KP Sharma

About 70 individuals participated in a three-day event at the Jigme Namgyel Wangchuck Super Fab Lab in Thimphu, organised by the Ministry of Education and Skills Development (MoESD) JNWSFL, with support from the Asian Development Bank (ADB).

The event aimed to address real issues faced by people with disabilities by harnessing the collective expertise and knowledge of participants from various fields.

The focus was on showcasing the capabilities of 3D printing technology to create assistive devices for children and youth with disabilities in Bhutan.

The event aims to raise awareness among key stakeholders

Additionally, the event aimed to raise awareness among key stakeholders about 3D-printed assistive devices and promote the development of these devices through an open platform accessible to everyone in Bhutan and beyond.

Ryotaro Hayashi, a Social Sector Economist from the ADB, stated that seven groups, each consisting of around 10 individuals, had been working on disability challenges related to cooking, drawing, driving, smart canes, and a Bhutan map for the visually impaired.

“Participants were carefully selected based on their strong motivation to contribute to the event and a balance of technical expertise in digital fabrication, special education teaching experiences, occupational therapy, physiotherapy, and government officials,” he added.

Hayashi mentioned that people with disabilities in Bhutan could benefit from customised assistive devices developed during the Makerthon.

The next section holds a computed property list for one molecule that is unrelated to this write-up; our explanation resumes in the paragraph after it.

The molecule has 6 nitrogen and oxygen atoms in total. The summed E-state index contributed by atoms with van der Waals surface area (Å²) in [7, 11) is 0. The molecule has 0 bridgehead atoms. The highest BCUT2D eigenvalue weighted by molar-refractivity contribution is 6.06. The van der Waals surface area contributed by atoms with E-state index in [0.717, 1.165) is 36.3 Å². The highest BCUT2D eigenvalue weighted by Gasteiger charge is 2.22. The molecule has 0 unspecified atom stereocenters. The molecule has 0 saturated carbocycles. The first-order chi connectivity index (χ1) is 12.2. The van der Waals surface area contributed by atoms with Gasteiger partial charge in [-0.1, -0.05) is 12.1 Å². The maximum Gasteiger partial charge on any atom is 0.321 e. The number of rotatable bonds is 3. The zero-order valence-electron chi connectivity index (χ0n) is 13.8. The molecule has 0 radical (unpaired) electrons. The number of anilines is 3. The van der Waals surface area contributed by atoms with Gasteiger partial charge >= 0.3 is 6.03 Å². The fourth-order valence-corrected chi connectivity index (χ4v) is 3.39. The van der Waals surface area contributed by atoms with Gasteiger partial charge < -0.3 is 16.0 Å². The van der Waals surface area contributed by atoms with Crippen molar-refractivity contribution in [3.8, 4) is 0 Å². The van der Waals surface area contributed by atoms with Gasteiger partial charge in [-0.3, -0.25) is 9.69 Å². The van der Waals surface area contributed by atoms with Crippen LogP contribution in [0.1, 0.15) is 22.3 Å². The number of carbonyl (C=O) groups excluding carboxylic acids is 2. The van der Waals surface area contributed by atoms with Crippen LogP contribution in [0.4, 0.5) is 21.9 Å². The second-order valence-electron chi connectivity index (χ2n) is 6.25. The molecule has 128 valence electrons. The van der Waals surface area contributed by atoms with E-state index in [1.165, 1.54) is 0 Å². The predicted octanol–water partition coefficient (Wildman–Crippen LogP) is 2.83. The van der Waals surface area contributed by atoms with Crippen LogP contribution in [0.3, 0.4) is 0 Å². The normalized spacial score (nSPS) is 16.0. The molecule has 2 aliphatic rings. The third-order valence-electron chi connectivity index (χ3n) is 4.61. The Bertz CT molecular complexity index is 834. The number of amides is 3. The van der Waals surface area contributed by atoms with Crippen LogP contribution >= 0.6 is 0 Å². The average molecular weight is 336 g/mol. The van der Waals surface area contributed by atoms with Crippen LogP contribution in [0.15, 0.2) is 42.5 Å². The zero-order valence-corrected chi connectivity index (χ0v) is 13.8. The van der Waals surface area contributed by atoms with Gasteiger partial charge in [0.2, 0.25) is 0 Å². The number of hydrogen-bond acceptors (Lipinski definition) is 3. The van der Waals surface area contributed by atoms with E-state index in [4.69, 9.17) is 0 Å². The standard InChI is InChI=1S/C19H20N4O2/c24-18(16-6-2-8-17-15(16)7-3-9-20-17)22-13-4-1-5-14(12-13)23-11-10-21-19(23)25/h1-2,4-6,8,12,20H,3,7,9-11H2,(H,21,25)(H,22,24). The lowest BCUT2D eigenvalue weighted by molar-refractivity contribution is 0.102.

He also highlighted the commitment of participants to continue supporting individuals with disabilities by producing and delivering assistive devices to enhance their independence.

The Makerthon event, hosted at the JNW Super FabLab, received support from the CST FabLab team led by Dr Karma.

“The goal is to make the Makerthon an annual event to sustain momentum, with the first one supported under the Japan Fund for Prosperous and Resilient Asia and the Pacific (JFPR) as part of MoESD’s Pathways for Emerging Skills and Jobs Project backed by the ADB,” said the economist.

Hayashi explained that the Makerthon provided a valuable opportunity for participants to understand the intricacies of designing assistive tools for specific individuals.

He added that this experience enabled participants to identify gaps in their knowledge and learn whom to consult when creating tools for people with disabilities.

Sharing his experience, Kinzang Tshering, a class eight student from Changangkha Middle Secondary School, expressed gratitude for the opportunity and believed that the knowledge gained during the event would be beneficial in the future.

SEN Program leader, Dawa Drukpa from Bjishong CS in Haa, stated that such platforms offered a great opportunity for disabled students to showcase their talents and abilities, enhancing their skills and knowledge.

He added that although these students may face physical disabilities, they were intellectually sound.

The event was funded by the Japan Fund for Prosperous and Resilient Asia and the Pacific (JFPR) under MoESD’s Pathways for Emerging Skills and Jobs Project supported by ADB.